Removing Malware From The Inside

Running anti-spyware software inside the newly cleaned-out system produced another surprise.

One of the LAN based scanners I ran on the machine was Malwarebytes' Anti-Malware, which, as expected, found and removed a number of infections. But a couple days later, when I installed MBAM inside the newly cleaned up system, it found a lot more stuff. Could it all be due to a couple days of new "fingerprints"? I asked Marcin Kleczynski of Malwarebytes Corporation about the difference between scanning from inside vs. outside the infected copy of Windows. He said:

"For optimal results, we typically recommend that our scans be conducted from the actual infected operating system. This allows our product to maximize use of our detection algorithms and heuristics and having them work together in the native OS environment. However, we do have somebody working on a BartPE plugin development tool that shows promise. It loads the registry hive and mounts the file system to attempt to mimic the infected operating system. For best results, we will continue to recommend the installer package that we currently offer."

So, scanning from the outside is not, in and of itself, sufficient. BartPE, which Marcin mentioned, is the foundation for the Ultimate Boot CD for Windows. It too is a bootable, limited function, edition of Windows on a CD.

A similar pattern happened running SUPERAntispyware from outside and inside the infected system. Running from the inside, for example, the software found cookies that weren't detected from the outside. I asked them too about the difference between the two environments and how SUPERAntiSpyware compares/contrasts with MBAM.

According to Mike Duncan, the Director of Business Development for SUPERAntiSpyware:

"Neither SUPERAntiSpyware or MBAM currently mount the registry hives when scanning in a remote or slave drive situation. We have technology in our labs to handle this situation and will likely be providing this in a future version of SUPERAntiSpyware. We anticipate our thousands of resellers/computer repairs shops will welcome this addition as it can make cleaning a tough infection much easier."

This is great news. Both companies are working on treating the infected registry as a registry, rather than just as files, when running outside the infected system. This should be a huge step forward in removing malware.

Nick Skrepetos, the president and founder of SUPERAntiSpyware expands on the topic of scanning from inside vs. outside:

"Infections are typically divided into two categories - executable "files" and registry/folder/file "traces". The executable file is the "heart" of the infection. While the traces are part of the infection, they are not the culprits that are actually doing the harm. You can think of it this way - a bank robber his/herself would be the "executable file" and their tools would be the "traces". Essentially the "traces" (tools) would be useless without the bank robber him/herself. SUPERAntiSpyware focuses on the "heart" (executable files portion) of any infection as this is where the damage is being done.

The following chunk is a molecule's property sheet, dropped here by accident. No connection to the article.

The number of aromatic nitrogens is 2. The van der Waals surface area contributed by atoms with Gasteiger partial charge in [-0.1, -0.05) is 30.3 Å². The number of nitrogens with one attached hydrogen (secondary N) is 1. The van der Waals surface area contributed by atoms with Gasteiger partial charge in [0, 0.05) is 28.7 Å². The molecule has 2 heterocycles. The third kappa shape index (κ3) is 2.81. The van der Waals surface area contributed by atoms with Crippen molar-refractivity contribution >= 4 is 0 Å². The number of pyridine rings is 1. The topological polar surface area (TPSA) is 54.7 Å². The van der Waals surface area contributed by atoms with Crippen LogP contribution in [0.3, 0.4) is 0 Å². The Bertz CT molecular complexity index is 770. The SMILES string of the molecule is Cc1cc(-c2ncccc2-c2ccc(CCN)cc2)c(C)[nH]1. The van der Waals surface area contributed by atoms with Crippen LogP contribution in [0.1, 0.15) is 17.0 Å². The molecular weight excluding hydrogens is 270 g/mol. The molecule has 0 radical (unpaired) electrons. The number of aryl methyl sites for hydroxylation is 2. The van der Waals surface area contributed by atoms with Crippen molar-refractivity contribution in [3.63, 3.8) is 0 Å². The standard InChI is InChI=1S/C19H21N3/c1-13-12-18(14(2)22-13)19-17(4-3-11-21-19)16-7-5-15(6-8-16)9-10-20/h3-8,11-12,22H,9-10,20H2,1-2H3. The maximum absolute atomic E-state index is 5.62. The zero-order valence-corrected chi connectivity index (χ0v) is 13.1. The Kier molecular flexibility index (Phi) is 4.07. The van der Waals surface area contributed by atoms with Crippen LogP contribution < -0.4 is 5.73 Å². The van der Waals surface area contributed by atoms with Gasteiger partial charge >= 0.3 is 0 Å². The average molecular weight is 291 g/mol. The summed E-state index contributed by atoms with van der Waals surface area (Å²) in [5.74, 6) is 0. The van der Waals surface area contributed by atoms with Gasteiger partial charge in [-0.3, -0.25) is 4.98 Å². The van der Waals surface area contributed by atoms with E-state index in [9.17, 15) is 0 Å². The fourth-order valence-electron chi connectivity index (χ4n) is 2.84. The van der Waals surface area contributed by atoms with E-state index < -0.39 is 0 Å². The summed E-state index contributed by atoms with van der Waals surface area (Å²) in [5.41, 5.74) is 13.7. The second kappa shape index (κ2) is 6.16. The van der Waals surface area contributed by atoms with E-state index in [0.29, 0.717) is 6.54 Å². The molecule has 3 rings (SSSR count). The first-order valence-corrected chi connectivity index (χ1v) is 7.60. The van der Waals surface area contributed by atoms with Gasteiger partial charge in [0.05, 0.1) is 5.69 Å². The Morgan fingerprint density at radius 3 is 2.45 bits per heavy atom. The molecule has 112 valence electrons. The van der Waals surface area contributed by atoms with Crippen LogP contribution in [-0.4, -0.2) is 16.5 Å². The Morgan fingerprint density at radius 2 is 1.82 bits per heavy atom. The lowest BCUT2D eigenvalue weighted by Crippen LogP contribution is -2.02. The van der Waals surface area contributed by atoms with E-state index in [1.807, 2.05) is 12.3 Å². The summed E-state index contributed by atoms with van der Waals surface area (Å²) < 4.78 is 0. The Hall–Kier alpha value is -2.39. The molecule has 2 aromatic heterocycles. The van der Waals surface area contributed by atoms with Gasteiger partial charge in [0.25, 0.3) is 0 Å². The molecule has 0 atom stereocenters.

"In practical spyware/malware removal there are several practiced methods that can be used to detect and remove spyware from an infected system. The first, which we will call "native" scanning, is a method in which you run the scanner on the infected system directly. The second, which we will call "slave" scanning, requires that you place the infected drive in a non-infected system and scan the slave drive from the non-infected system. The third, often referred to as "remote" scanning, involves using a CD or USB drive on the infected computer to run an operating system that is not active on the infected system and then scan the infected system from the CD/USB drive.

"Each method has its advantages and disadvantages. Specifically, most current anti-spyware/malware products cannot remove registry traces from a slave or remote drive. SUPERAntiSpyware has technology to handle the situation and we are looking at how to best position this for our technicians and end-users. While registry traces are not "harmful," SUPERAntiSpyware does detect traces as well, but that is not our focus.

"SUPERAntiSpyware has advanced technology to eliminate the "hard to remove" infections, and products such as MBAM work more on a "trace" oriented system and thus are a great compliment to SUPERAntiSpyware. No single product can catch everything on a given day due to the thousands of new infections released daily. Running both products together will typically yield a clean system."

The last point is very important, there is too much malware for any one product to cope with it all. If at any time you suspect an infection, multiple scans with multiple products is the best approach.

Both MalwareBytes and SUPERAntiSpyware have a similar business model. They offer manual malware removal for free, while the commercial version of each product prevents infections, auto-updates and runs scheduled scans.

One thing to like about both MalwareBytes and SUPERAntiSpyware is that the products are sold for a one-time fee. With MBAM, this is always true, with SUPERAntiSpyware, it's an extra $10. The competing commercial software that I'm aware of is rented on a yearly basis. Just last month, Symantec and McAfee " ... each agreed to pay the New York Attorney General's office $375,000 in fines to settle charges that they automatically charged customers software subscription renewal fees without their permission."